Tech & Gaming

Edge January 2017

The authority on videogame art, design and play, Edge is the must-have companion for game industry professionals, aspiring game-makers and super-committed hobbyists. Its mission is to celebrate the best in interactive entertainment today and identify the most important developments of tomorrow, providing the most trusted, in-depth editorial in the business via unparalleled access to the developers and technologies that make videogames the world’s most dynamic form of entertainment.

United Kingdom
Future Publishing Ltd
Read More
13 Issues

in this issue

2 min.
to be alive playing games beneath cherry blossoms

When we laid out every cover in Edge’s history for issue 300, even we were surprised to see the extent to which Japanese games, technology and people have dominated our attention over the years. Partly that’s because in recent times we’ve seen Japan’s place on videogaming’s worldwide stage diminish, and our expectations have lowered all round. Even the mighty Nintendo’s lustre feels a bit tarnished nowadays. But Mega Man creator Keiji Inafune was wrong in 2009 when he said that Japan’s game industry was “finished”. It has shifted, but it’s been a process of fading, not crashing. Wii U limped out of the gate and never recovered, but PS4 emerged as a steamroller, crushing a Microsoft that suddenly looked completely unlike the company that had just bossed a console generation with…

7 min.
pro evolution

During its opening week on sale in November, 65,194 PlayStation 4 Pro consoles were sold in Japan. Given that the traditional version of Sony’s hardware often sells fewer than half of that number on a good week, this was a successful launch in a territory that has cooled on consoles in recent years, preferring mobile gaming nowadays. It’s easy to imagine Sony execs being pleased with the numbers – until they saw Nintendo’s Famicom Mini shift over a quarter of a million units through its launch weekend. The scale of Nintendo’s success proves that Japanese consumers still have the capacity to go wild over new hardware launches – even when they’re not really ‘new’ at all – but it takes something from leftfield to ignite the touchpaper. In comparison, PlayStation…

5 min.
a new way to buy

Well, it was only ever a matter of time. Amazon bought gamestreaming service Twitch in 2014, so it makes sense that the retail giant would eventually want to nudge all those viewers towards the checkout. That has now happened with Streamline, a game currently available in Early Access that’s designed specifically with streamers and their audiences in mind. Any Twitch stream of Streamline has a ‘Get this game’ link underneath. If a viewer clicks it, connects their Amazon and Twitch accounts and buys the game, the streamer gets a 30 per cent cut of the purchase price. Twitch calls this a Bounty, and it’s a new opt-in feature available to Twitch Partners – the streamers with the largest audiences who already receive a cut of revenue from the advertising that runs…

4 min.
shifting sounds

The gaming industry of today has high demand for actors and musicians, but formal and practical approaches to recording audio have remained largely the same for the past decade. Games have soundtracks that dynamically shift to match the actions onscreen, and attract big-name composers and vocal talent, their work relayed in rich surround sound, but that isn’t enough. While developers have rushed to use today’s horsepower for visual and gameplay features, audio has been somewhat left behind. Olivier Deriviere, a composer whose credits include Remember Me and Assassin’s Creed IV: Freedom Cry, hopes that what we hear in videogames will one day be as immediate and vibrant as what we now see in them. His current project, the psychological thriller Get Even from Polish studio The Farm 51, is created using…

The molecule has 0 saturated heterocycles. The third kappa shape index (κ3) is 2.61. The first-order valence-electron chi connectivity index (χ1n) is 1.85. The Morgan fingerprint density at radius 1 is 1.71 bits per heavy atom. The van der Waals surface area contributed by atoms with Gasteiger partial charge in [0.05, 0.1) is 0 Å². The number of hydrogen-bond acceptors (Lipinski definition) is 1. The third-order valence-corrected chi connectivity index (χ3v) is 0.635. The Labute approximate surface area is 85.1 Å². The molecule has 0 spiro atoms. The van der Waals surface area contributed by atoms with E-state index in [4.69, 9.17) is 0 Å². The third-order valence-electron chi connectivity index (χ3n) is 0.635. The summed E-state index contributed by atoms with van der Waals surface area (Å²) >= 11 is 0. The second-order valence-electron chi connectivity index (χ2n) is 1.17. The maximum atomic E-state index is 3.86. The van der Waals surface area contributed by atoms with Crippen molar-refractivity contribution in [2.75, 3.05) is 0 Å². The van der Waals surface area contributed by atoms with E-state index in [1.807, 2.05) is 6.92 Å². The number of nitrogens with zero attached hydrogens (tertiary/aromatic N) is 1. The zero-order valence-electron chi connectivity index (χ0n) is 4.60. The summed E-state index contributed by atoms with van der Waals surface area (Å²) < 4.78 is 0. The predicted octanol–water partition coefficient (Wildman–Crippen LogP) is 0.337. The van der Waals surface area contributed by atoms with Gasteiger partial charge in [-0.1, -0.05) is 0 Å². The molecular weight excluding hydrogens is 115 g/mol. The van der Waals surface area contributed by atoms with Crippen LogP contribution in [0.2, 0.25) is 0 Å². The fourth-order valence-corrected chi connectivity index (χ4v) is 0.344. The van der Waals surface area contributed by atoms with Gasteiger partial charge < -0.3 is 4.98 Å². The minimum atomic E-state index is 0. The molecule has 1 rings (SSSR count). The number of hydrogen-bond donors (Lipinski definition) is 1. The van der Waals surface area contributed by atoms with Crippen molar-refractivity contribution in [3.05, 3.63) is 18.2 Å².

1 min.
soap and skin

Serial Cleaner is a macabre PC stealth game in which you must get your employers off the hook by clearing up gory crime scenes while disposing of incriminating weapons and bodies. The salmon-tinted game looks like it has been wood-block printed, but the overall aesthetic is from a more recent era. “We tried to capture the feel of the ’70s while figuring out a style that would be immediately recognisable and unique,” game designer and writer Krzysztof Zi ba tells us. “Everything from the angles to the colour palette is inspired by authentic ’70s design, but morphed through a lens that the art team worked out early in the game’s development.” The flat art style has thrown up a few problems for the game’s designers, especially when the player character moves behind…

1 min.

“I wanted you to never give up. No matter how fucking sucky you were, if you stuck with it, you’d get there. And that’s life, man.” Oddworld founder Lorne Lanning reveals why he gave the hero of Abe’s Oddysee infinite lives. Ah, if only that really was life, man “Sony have their own plans for it, and I think Neil’s plan for it is not the same. Because my company doesn’t have the rights, I can’t help him too much.” Will Neil Druckmann’s The Last Of Us movie happen? Sam Raimi seems doubtful “We got it out and I think we played until 4am. We had work to do, but we did nothing. I said, ‘You’ve got to get that thing out of the house – it’s taken over our lives.’” Frank Skinner recalls former…